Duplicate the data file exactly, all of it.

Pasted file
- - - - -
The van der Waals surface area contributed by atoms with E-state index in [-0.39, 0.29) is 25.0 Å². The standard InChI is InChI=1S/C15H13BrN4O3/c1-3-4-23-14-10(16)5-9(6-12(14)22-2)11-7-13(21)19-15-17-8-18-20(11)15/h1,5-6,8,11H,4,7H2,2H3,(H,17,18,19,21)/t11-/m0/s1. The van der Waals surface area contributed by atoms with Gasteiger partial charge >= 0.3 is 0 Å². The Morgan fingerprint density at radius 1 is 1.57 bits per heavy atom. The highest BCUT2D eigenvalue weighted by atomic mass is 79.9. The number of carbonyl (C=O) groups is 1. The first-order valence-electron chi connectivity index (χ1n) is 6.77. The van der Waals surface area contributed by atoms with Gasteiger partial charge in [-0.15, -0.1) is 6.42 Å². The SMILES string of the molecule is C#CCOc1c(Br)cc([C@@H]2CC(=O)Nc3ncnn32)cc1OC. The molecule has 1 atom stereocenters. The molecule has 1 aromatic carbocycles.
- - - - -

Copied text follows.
The van der Waals surface area contributed by atoms with E-state index in [-0.39, 0.29) is 25.0 Å². The standard InChI is InChI=1S/C15H13BrN4O3/c1-3-4-23-14-10(16)5-9(6-12(14)22-2)11-7-13(21)19-15-17-8-18-20(11)15/h1,5-6,8,11H,4,7H2,2H3,(H,17,18,19,21)/t11-/m0/s1. The van der Waals surface area contributed by atoms with Gasteiger partial charge >= 0.3 is 0 Å². The Morgan fingerprint density at radius 1 is 1.57 bits per heavy atom. The highest BCUT2D eigenvalue weighted by atomic mass is 79.9. The number of carbonyl (C=O) groups is 1. The first-order valence-electron chi connectivity index (χ1n) is 6.77. The van der Waals surface area contributed by atoms with Gasteiger partial charge in [-0.15, -0.1) is 6.42 Å². The SMILES string of the molecule is C#CCOc1c(Br)cc([C@@H]2CC(=O)Nc3ncnn32)cc1OC. The molecule has 1 atom stereocenters. The molecule has 1 aromatic carbocycles.